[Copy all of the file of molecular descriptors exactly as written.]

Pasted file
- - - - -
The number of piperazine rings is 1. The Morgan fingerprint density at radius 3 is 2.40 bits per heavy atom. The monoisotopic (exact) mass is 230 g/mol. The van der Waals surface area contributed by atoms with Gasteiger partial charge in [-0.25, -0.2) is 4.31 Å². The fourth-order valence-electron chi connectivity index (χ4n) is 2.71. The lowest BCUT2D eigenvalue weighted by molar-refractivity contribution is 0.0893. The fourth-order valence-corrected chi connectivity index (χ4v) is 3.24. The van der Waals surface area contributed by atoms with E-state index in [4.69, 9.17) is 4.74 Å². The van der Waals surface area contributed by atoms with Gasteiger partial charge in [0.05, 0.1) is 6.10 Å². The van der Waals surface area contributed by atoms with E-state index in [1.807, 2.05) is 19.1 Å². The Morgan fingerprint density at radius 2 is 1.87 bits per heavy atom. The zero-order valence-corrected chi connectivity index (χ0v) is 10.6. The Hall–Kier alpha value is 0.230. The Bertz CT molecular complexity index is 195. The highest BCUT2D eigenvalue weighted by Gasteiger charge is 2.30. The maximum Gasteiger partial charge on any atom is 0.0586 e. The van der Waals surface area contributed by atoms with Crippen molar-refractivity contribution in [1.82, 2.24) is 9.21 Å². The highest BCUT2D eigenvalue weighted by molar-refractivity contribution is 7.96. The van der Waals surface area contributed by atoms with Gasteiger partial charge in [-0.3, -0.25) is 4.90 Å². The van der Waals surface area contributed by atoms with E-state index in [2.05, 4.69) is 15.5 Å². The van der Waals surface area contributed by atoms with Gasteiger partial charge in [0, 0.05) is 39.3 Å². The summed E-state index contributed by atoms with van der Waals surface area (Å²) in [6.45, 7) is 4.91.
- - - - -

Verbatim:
The number of piperazine rings is 1. The Morgan fingerprint density at radius 3 is 2.40 bits per heavy atom. The monoisotopic (exact) mass is 230 g/mol. The van der Waals surface area contributed by atoms with Gasteiger partial charge in [-0.25, -0.2) is 4.31 Å². The fourth-order valence-electron chi connectivity index (χ4n) is 2.71. The lowest BCUT2D eigenvalue weighted by molar-refractivity contribution is 0.0893. The fourth-order valence-corrected chi connectivity index (χ4v) is 3.24. The van der Waals surface area contributed by atoms with E-state index in [4.69, 9.17) is 4.74 Å². The van der Waals surface area contributed by atoms with Gasteiger partial charge in [0.05, 0.1) is 6.10 Å². The van der Waals surface area contributed by atoms with E-state index in [1.807, 2.05) is 19.1 Å². The Morgan fingerprint density at radius 2 is 1.87 bits per heavy atom. The zero-order valence-corrected chi connectivity index (χ0v) is 10.6. The Hall–Kier alpha value is 0.230. The Bertz CT molecular complexity index is 195. The highest BCUT2D eigenvalue weighted by Gasteiger charge is 2.30. The maximum Gasteiger partial charge on any atom is 0.0586 e. The van der Waals surface area contributed by atoms with Crippen molar-refractivity contribution in [1.82, 2.24) is 9.21 Å². The highest BCUT2D eigenvalue weighted by molar-refractivity contribution is 7.96. The van der Waals surface area contributed by atoms with Gasteiger partial charge in [-0.3, -0.25) is 4.90 Å². The van der Waals surface area contributed by atoms with E-state index in [2.05, 4.69) is 15.5 Å². The van der Waals surface area contributed by atoms with Gasteiger partial charge in [0, 0.05) is 39.3 Å². The summed E-state index contributed by atoms with van der Waals surface area (Å²) in [6.45, 7) is 4.91.